In 1961, just one year before Uganda gained her independence, my late father, Ladit Amitayo Okeny Lugwero joined the Uganda Police Force. He and his fellow compatriots dedicated their lives to the service of a country that was on the verge of gaining political independence from the British.
By the time of independence in 1962, the young men and women who had joined the security forces and civil service were all filled with hope for a better future in the new country. They worked hard and sacrificed many things for their country.
On the political front, many young people, including people like Jaberi Bidandi-Ssali, Kintu Musoke and Kirunda Kivejinja, among others, joined the struggle that rid Uganda of the yoke of colonisation, but most importantly, participated actively in shaping the politico-socio-economic future of Uganda after independence. Like their compatriots in the forces and civil service, they made all sorts of sacrifice, including abandonment of university studies, family and lucrative job offers to build a better country for themselves and future generations.
They did this with utmost patriotism, honesty and dedication. Building on the foundation of the protectorate government, they ensured that the civil service was competent enough to deliver the services that the citizens needed. As a generation, their leadership mission was to eradicate disease, illiteracy and poverty in Uganda. They thus laid down government programmes and policies that focused on doing this. These were implemented to the letter.
The era of paying lip service to citizen needs didn’t exist. Leaders appreciated the social contract they had with the people and did whatever they could to satisfy their needs. The vice of graft was simply unheard of. The men and women who ran Uganda’s security forces, civil service and politics knew that they had to work hard and honest to advance in their careers. They didn’t have to bribe somebody or belong to a certain ethnic group to be successful. Simply put, it paid to have brains, talents and experience, not money.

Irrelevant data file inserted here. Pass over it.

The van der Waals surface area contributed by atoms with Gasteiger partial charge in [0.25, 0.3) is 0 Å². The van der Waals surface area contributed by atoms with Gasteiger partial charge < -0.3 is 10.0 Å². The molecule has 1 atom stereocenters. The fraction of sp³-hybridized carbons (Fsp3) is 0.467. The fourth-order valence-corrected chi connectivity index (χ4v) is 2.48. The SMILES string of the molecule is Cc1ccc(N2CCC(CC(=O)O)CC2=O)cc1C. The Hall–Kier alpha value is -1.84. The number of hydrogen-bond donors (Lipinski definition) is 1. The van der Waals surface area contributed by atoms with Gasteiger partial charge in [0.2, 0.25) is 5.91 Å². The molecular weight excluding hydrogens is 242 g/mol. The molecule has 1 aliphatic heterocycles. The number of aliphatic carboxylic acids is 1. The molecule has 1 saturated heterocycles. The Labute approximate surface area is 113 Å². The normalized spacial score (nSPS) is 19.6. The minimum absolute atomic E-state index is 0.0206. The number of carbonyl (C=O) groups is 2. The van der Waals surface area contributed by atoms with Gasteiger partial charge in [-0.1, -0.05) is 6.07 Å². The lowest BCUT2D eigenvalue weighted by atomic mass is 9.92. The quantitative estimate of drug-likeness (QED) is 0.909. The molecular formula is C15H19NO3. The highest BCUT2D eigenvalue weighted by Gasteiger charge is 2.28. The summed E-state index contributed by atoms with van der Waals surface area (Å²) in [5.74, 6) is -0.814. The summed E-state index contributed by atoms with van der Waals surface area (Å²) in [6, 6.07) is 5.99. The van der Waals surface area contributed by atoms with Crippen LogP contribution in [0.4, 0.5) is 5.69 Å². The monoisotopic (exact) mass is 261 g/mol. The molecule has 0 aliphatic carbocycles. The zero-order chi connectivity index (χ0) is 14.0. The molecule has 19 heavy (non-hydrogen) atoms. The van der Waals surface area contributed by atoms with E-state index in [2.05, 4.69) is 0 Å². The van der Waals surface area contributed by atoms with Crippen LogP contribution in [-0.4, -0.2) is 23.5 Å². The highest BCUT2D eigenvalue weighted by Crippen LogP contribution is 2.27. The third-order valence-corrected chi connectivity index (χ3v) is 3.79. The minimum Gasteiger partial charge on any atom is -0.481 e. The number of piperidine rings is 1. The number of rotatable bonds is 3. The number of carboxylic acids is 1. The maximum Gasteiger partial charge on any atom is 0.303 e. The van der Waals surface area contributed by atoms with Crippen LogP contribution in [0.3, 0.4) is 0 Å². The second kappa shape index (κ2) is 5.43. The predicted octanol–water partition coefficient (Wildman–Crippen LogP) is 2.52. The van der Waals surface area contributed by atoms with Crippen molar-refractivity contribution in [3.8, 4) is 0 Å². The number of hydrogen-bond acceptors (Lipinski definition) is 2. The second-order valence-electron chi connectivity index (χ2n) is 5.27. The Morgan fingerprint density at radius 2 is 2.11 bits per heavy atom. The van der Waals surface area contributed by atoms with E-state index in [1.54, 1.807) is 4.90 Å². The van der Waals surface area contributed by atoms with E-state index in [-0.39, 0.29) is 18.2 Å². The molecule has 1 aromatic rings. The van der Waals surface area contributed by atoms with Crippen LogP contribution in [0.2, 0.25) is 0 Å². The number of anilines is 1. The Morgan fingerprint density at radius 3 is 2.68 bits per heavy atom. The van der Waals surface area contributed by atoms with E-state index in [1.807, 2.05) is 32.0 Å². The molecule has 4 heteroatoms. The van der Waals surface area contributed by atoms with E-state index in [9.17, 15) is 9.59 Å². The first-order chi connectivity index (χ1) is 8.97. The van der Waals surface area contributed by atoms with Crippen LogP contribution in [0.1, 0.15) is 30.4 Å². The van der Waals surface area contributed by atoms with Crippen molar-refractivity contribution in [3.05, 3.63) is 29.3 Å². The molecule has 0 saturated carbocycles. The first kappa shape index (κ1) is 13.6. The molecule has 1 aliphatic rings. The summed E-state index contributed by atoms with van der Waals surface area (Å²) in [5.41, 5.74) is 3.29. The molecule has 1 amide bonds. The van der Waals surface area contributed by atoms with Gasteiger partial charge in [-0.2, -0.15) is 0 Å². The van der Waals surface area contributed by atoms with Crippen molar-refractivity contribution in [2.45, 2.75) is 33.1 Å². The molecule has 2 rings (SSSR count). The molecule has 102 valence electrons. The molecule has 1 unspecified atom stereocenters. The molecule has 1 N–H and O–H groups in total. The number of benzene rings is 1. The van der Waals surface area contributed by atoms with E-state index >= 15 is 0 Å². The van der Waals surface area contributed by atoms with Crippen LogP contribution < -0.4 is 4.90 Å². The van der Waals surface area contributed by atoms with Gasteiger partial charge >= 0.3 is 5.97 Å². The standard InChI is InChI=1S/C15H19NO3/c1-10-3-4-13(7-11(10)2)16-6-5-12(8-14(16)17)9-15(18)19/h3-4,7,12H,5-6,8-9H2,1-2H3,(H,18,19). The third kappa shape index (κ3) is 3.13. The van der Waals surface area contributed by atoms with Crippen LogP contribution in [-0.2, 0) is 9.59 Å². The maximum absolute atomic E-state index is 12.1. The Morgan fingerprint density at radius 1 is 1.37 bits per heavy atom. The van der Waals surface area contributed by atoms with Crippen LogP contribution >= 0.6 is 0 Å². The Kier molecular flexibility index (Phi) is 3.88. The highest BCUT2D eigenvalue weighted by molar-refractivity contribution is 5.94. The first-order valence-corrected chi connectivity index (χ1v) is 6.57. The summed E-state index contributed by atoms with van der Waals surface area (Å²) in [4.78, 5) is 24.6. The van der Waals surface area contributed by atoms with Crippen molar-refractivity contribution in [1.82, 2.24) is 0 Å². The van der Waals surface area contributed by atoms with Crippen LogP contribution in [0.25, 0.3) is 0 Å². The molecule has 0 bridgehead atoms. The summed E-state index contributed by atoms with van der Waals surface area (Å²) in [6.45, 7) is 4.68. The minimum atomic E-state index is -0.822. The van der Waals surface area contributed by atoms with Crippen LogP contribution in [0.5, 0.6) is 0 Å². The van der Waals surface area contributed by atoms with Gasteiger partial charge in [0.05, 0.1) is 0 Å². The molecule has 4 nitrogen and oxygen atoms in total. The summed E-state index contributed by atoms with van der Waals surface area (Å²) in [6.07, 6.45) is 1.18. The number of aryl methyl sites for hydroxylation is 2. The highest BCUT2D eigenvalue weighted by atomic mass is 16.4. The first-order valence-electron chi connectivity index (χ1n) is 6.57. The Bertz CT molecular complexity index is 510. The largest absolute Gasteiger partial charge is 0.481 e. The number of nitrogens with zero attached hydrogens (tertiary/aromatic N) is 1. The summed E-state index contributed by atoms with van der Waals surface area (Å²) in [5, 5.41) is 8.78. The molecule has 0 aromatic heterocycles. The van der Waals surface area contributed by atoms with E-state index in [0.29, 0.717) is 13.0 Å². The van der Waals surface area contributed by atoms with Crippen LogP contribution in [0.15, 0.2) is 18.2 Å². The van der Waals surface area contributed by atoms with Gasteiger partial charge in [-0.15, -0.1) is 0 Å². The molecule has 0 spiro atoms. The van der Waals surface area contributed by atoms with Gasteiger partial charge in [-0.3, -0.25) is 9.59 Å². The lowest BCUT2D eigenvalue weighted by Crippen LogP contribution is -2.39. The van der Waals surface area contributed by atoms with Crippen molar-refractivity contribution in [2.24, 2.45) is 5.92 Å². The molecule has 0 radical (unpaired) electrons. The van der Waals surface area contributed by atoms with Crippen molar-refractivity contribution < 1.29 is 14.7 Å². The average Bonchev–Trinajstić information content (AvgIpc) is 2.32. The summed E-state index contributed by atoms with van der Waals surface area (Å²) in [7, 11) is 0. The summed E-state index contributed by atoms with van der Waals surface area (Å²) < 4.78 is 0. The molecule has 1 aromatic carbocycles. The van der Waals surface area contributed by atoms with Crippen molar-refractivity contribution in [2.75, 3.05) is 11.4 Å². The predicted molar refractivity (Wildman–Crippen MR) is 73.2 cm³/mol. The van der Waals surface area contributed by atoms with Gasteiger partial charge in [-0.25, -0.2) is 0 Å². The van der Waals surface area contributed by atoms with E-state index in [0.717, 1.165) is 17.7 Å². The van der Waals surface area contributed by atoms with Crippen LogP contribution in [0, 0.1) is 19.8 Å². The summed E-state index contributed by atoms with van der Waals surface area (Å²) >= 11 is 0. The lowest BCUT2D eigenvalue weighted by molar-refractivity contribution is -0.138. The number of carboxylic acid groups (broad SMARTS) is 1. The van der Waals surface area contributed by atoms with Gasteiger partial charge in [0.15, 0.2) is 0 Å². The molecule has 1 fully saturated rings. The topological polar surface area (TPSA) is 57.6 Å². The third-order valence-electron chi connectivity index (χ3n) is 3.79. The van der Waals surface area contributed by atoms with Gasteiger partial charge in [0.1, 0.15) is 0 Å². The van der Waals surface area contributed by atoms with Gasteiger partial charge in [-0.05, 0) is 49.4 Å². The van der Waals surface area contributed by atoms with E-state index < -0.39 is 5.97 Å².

In other words, Uganda worked for all citizens. Health services were available and accessible to all citizens. It didn’t matter whether you were an ordinary citizen, a civil servant, a minister or the president. That is why when in 1969, at Lugogo Indoor Stadium, former president Apollo Milton Obote was shot in the mouth, he was treated at Mulago National Referral Hospital. He recuperated from Mulago, not a London or Washington hospital.
Education was available and accessible to all Ugandan children. Again, one did not have to be a child of a farmer, a civil servant, a permanent secretary or a minister to access quality education. After his forceful retirement from the Police Force in 1971, thanks to Amin’s brutality, my late father became a peasant farmer. His children, my elder siblings, went to the same school, Bwobomanam P7 School, with the children of Prof Okot Bwongamoi.
They had equal opportunity to become anything they wanted in life. Their social, economic or political background didn’t matter. What mattered was their God given abilities. Inextricably linked to the fight against disease and illiteracy was, of course, the fight against poverty. These distinguished men and women organised Ugandans into farmer cooperative societies to ensure optimal utilisation of land, in-puts and technology. This boosted production and ensured easy access to market for their produce.
In all, our country was on the move. We were at the same level of economic development with the East Asian countries. In fact, in some instances, we were better than them. They have since left us in the lower rung of economic development as they enjoy the middle income and for some, first world economic status. We still suffer from hunger. We are still afflicted by jiggers, bilharzia, measles, polio, TB, etc. We import everything from safety pins to toilet paper to shoes to clothes. All these in the 21 Century.
We have commoditised education so much so that quality is only available in private schools that are affordable only to the well-to-do. Our rulers hardly care about the ruled who pay huge taxes for their ostentatious lifestyles. They steal public resources with reckless abandon.
We have become what Mwalimu Julius Nyerere called the man-eat-man society. Yet at independence, our nation was so full of hope for a more prosperous future. So tell me, in the circumstances, what is there to celebrate about Uganda’s independence?
Mr Mugabe is a member of the Alliance for National Transformation party